As you rightly mention, this linking mechanism would offer scope for innovation in terms of referencing “points” or “ranges” of XHTML documents within EPUB publications. With the introduction of native support for embedded media objects in HTML5 (i.e. video and audio), the linking mechanism described by the W3C MediaFragments specification [1] would come in handy.

    Let’s take the following example:


    In this case a Reading System would open the book at the page where the video element resides, it would “scroll” the video into view, and it would play the specified fragment of the video clip.

    This type of deep linking mechanism is obviously very useful for marking annotations. Let’s extend the above example by adding a capture of a specific graphical region within the video frame:


    Now, for the sake of technical accuracy, it is worth mentioning that these examples are using the MediaFragments URI *syntax*, but are actually based on URI *query* (passing of “GET” parameters, with analogy to the HTTP protocol). This is an important distinction as the “fragment” part of a URI must return the same mime-type as the addressed resource.

    Cheers, Dan


  2. Kevin Hawkins

    I don’t see how Target Identifiers allow for Loose Links. How would a system know to degrade a relative URI into something that would work across any copy of One Thousand and One Nights? That is, how would it be able to find chapter six across editions?

  3. Keith Fahlgren

    @Kevin: My last example with the text quote is the way I would solve that sort of very loose link, but you’re right that we need to explore that more. There are others that have thought about this more than I have, so I’ll let them add their solutions in their own words.

  4. Frank Lowney

    I think that some variation on search is the key to loose links. A cascading search would first seek the title locally and remotely and then drill down from there to numerical chapter, text string and other search terms. This could be expressed in the same way that search args are used on the web. There might even be some user configuration via a preferences file. Goodness of fit might be expressed in an ordered list with samples of nearby text, images, etc.

  5. Thomas Rasche

    For index, dictionary and thesaurus linking, might I suggest a simple solution:
    The idea is this, that similar to mailto:… this will activate the ereading software’s search function (to look for the word ‘WORD’). This means there is no further naming, unique identifying required within the document. All the work is in the ereader’s processing power.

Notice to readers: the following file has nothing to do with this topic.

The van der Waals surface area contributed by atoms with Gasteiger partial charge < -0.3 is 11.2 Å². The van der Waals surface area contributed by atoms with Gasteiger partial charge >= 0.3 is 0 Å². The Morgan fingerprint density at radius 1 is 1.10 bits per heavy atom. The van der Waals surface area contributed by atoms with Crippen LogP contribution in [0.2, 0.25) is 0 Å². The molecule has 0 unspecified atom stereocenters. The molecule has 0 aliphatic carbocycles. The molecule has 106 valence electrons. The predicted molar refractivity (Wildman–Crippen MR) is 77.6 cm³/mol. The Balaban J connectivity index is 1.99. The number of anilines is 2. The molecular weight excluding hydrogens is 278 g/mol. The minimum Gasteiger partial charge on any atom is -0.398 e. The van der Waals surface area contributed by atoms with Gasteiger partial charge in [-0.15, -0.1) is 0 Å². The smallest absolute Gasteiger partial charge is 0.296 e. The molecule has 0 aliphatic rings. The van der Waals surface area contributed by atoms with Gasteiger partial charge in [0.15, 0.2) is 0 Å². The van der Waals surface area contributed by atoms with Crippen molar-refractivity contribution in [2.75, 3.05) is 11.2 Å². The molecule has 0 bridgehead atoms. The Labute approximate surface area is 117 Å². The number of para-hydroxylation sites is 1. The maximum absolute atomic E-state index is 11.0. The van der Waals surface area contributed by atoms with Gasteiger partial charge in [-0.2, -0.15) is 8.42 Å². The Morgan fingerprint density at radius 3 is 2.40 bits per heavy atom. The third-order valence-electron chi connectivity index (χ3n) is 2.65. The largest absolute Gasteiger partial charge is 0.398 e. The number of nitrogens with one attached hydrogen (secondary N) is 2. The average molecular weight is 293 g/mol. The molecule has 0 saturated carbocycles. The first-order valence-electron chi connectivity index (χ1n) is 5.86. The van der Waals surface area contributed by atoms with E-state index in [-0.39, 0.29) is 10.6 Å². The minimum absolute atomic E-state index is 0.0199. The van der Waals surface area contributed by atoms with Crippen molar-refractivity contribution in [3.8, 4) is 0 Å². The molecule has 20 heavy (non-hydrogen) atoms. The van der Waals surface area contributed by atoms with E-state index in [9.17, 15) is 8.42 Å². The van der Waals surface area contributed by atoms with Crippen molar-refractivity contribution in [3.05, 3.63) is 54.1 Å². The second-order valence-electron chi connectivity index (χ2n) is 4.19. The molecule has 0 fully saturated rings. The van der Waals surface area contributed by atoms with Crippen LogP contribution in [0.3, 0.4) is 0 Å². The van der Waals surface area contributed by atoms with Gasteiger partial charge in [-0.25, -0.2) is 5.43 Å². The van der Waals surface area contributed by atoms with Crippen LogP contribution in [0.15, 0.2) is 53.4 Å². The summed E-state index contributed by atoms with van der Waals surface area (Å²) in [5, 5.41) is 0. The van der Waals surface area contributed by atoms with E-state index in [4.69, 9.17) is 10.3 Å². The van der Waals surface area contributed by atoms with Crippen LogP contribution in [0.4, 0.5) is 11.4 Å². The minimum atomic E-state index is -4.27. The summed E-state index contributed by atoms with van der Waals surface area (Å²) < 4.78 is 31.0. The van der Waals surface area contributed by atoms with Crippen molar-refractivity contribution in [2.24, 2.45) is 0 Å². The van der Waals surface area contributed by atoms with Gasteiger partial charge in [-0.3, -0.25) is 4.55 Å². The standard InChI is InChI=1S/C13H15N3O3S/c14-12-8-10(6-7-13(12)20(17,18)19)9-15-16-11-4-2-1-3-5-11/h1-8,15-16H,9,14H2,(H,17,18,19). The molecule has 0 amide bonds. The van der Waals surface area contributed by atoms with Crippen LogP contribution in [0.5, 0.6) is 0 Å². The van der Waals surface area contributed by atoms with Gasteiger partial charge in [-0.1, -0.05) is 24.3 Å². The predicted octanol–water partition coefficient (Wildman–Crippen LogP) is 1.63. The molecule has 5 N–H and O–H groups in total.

Indexes become a list of suggested search terms, and are easy to create and programme into the xhtml’s.
    Dictionaries and Thesauraus’ can easily cross-reference other words within the ebook.

  6. Greg Schofield

    I have been working on this for a little while.

    One thing we have to do is make a reference system that works electronically but also in bibliographies. Moreover, it should be compatible with traditional references such as those used for Shakespeare or the Bible.

    I have a system that allows the generation of world-wide unique ids based on a time stamp and the static server IP address.

    This is what I would suggest using non-breaking spaces in the HTML5 id attribute:

    This is a …

    j6qencdqvwfcd ⅰ.2 §3 ❡345

    edition id: j6qencdqvwfcd
    Part: ⅰ
    Chapter: 2
    Section: 3
    Paragraph: 345

    ie in Shakespeare’s Othello: Act Ⅳ Scene 3.23
    id= “epub:a6qencdqvwfcd Act Ⅳ, Scene 3.23”
    title= “23”

    The idea being to use natural language as unique and readable ids to mark up natural reference points, that could be used electronically or in print. The non-breaking space acting as a word separator, brackets, dashes, semi-colons, commas and periods acting as logical combiners.

    Hence an introduction to Othello could be id= “epub:a6qencdqvwfcd (Introduction) ❡14” and a quote section as:
    epub:a6qencdqvwfcd (Introduction) ❡14—45

    I wish you all the luck in getting a sensible system up and going, the reason I like the Id approach is that a fragment says it all, and it can be equally applied top emails or anything that the original source is useful to find.

  7. Ben Trafford

    Out of curiousity, why not allow a link identifier that is an XPath, XPointer, or an XQuery? There’s a whole host of XML-based document querying stuff that should inform this work.

  8. Keith Fahlgren

    @Rado: You’re absolutely about the similarity to DOIs. There are a number of folks inside the EPUB3 Working Group trying to understand how EPUB3 identifiers can be better harmonized with DOIs (and perhaps the IDPF with DOI registration agencies). That said, I’m not convinced that DOIs are a good match for every EPUB3 creator.